In the photos, soldiers toting Uzis await transportation to army bases in the south. In an open-air market, an Ethiopian Jewish woman in a brightly colored dress heatedly argues over the price of a chicken with a partially veiled Bedouin woman clad in dark robes. Elderly Russian war veterans sell Soviet medals to bargain-hunters; goats and camels are startled by rumbling convoys of flatbed semis hauling battle tanks.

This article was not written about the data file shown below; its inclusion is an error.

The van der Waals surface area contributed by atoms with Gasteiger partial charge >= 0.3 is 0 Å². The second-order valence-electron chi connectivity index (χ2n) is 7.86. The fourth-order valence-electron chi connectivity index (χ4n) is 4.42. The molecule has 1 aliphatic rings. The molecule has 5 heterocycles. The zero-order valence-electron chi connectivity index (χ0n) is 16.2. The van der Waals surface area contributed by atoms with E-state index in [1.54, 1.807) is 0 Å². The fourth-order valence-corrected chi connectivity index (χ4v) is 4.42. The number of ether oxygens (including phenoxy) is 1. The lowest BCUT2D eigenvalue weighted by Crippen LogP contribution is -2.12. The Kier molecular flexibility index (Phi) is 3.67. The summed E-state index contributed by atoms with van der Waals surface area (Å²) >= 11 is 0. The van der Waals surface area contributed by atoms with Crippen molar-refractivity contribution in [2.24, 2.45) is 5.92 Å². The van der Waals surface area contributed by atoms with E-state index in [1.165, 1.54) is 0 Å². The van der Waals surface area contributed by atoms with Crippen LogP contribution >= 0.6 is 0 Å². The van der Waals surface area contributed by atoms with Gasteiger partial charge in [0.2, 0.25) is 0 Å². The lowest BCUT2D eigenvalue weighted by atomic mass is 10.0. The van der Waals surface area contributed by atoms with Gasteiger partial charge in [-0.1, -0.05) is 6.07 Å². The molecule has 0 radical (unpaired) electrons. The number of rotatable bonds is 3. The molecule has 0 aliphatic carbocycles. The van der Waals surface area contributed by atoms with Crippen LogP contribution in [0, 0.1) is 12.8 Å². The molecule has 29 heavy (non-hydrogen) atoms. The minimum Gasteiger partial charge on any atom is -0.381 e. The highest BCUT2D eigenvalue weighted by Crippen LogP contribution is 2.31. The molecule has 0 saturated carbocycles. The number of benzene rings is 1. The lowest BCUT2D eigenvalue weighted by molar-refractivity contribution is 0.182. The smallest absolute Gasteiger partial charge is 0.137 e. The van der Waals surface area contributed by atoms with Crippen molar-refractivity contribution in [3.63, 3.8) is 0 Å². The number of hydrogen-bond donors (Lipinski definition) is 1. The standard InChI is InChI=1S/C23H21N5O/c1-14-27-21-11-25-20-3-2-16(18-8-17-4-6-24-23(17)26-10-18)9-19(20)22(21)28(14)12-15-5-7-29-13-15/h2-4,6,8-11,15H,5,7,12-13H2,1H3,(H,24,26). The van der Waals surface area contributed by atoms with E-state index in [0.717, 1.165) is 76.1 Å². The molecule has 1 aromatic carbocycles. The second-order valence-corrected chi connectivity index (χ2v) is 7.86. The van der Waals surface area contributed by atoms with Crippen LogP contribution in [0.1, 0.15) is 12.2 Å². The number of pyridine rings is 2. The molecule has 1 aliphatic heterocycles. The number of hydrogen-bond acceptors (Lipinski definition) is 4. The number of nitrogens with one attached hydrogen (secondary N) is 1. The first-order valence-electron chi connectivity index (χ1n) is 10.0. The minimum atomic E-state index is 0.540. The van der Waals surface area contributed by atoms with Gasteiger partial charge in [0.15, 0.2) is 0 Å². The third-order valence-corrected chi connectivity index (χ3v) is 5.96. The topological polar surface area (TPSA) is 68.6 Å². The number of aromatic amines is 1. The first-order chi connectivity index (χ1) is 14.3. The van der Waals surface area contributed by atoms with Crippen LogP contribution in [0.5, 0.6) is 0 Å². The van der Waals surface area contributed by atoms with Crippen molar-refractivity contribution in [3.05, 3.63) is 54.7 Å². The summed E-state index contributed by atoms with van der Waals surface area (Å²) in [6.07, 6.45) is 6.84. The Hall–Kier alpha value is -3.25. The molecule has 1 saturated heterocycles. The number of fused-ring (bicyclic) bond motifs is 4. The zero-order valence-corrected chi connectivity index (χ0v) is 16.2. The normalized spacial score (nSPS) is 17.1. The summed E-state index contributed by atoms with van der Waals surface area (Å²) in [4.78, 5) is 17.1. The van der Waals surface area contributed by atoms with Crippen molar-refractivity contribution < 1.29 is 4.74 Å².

"Transitions: Russians, Ethiopians and Bedouins in Israel's Negev Desert" captures a unique moment in Israeli history: the year that tens of thousands of newly-arrived Russians and Ethiopians streamed into the desert and struggled to settle on the periphery of Israel's urban culture. There, they encountered another group in transition: indigenous Bedouins moving from nomadic encampments to towns created for them in the desert.